Ask Canadians about the most pressing issues facing their country and, alongside concerns about the economy and healthcare, they will inevitably raise the need for action on climate change. And no wonder: British Columbia and the Prairies were in the grips of a serious drought this summer and, only weeks after our election, world leaders will head to Paris to try to come up with a serious plan to stop global warming.
Yet, encouraged by Conservative leader Stephen Harper, much of the election debate has been narrowed to focus on “wedge issues” such as cultural differences. But Canadians cannot afford to be pulled in by the politics of diversion and division.
The reason is simple: when it comes to climate change, we are simply out of time. Climate scientists have told us that this is the most critical decade to begin decisively weaning ourselves off fossil fuels if we are to have a decent shot at preventing truly catastrophic warming.
That’s why we are seeing China, India, the United States, the European Union and pretty much every major country besides Canada unveiling their most ambitious climate commitments yet.
It’s not nearly enough, but it puts our country to shame. Because when it comes to climate change, the Canadian government is doing worse than nothing – it is racing in the wrong direction.
The Harper government’s single-minded obsession with tar sands expansion will inevitably result in massive increases of greenhouse gas emissions. It gutted every major water law and aggressively promotes oil pipelines such as Energy East, which will threaten more than 1,000 waterways including the St Lawrence river.
And the government is chasing free trade agreements such as the Comprehensive Economic and Trade Agreement (Ceta) with Europe, as well as the recently completed Trans-Pacific Partnership (TPP) with Asia-Pacific partners. The latter deal has been much in the news over its impact on dairy farmers and the auto sector, with the government attempting to throw money at the problems it has just created.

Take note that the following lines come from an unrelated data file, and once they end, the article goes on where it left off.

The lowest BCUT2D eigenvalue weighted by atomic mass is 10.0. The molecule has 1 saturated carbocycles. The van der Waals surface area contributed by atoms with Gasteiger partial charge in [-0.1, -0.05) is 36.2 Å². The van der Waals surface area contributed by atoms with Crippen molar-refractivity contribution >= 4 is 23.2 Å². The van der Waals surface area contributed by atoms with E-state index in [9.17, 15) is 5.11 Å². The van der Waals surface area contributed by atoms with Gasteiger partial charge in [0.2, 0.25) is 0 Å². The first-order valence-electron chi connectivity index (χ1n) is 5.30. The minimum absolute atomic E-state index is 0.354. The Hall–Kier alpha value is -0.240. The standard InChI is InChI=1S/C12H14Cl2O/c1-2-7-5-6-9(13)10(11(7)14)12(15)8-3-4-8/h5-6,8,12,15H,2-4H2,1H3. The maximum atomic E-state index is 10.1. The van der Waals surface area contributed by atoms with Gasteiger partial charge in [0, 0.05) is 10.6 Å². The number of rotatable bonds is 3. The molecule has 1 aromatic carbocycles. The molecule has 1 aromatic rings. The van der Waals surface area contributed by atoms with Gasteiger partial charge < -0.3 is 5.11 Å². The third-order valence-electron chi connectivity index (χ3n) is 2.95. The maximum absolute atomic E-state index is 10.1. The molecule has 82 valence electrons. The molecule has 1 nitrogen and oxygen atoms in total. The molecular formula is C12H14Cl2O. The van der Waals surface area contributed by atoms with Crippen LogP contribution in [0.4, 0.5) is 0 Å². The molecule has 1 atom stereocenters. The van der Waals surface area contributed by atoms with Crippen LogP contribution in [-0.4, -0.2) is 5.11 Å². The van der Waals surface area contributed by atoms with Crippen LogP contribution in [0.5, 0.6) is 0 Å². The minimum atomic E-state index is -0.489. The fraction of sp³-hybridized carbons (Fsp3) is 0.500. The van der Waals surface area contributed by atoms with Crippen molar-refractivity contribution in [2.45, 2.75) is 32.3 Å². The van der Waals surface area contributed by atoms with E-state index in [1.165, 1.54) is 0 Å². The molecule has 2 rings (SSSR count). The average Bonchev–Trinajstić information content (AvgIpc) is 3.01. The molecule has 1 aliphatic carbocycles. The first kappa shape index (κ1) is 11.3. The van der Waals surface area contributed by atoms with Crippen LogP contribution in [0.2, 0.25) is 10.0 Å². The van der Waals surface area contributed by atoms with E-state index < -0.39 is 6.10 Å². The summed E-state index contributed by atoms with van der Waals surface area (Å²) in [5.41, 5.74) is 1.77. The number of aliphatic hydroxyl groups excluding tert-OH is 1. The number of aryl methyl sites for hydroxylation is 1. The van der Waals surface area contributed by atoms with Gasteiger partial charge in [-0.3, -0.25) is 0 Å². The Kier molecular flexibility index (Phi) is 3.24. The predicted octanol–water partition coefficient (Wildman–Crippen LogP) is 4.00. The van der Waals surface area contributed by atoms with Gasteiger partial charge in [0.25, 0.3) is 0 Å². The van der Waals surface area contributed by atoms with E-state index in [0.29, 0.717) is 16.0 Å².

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But no amount of money can solve the most serious problem created by the TPP: the way it can be used as a weapon against ambitious climate policy. This is because the TPP, like Ceta and the North American Free Trade Agreement (Nafta), gives foreign corporations the right to directly sue our government for new laws or regulations – whether environmental, health or human rights – that they claim negatively affect their bottom line.
Canada is currently facing $2.6bn in legal challenges from American corporations under Nafta. Current and past challenges have targeted bans against harmful additives to gasoline and exports of PCBs, and a moratorium on fracking. If a future government wants to reinstate our water laws or fulfill a commitment to serious fossil fuel reduction that might be agreed to in Paris, TPP adds a whole new batch of foreign investors to the current group that already have the right to challenge those laws before a private tribunal.
It is true that neither of the two main opposition parties has laid out a climate action plan that will get us off fossil fuels fast enough – which is why we both signed the Leap Manifesto, a people’s platform for ambitious and justice-based climate action.
But this issue and this election are too important not to say this: another term of Harper’s Conservatives is a guarantee that Canada’s pattern of climate vandalism will pass the point of no return. At international climate negotiations, our government’s defiant commitment to carbon pollution will continue to be a barrier to progress, giving other governments an excuse to lower their ambitions and waste what is left of this critical decade.
As we are seeing outside our borders, climate ambition is contagious. But as we know from experience at UN negotiations, so too is intransigence.
With Harper at the helm, our best hope will be that other countries cut their emissions enough to account not just for their own share of global pollution but for Canada’s as well. It’s a hope that is both unrealistic and deeply unworthy of our nation.
There is another path. When we vote on 19 October, we can choose to stay focused on the planetary stakes of this election. We must remove the single greatest barrier to climate progress, rejecting the politics of distraction and division. Then, on 20 October, we can begin the real work of moving to a clean economy, one that brings all who share this country closer together.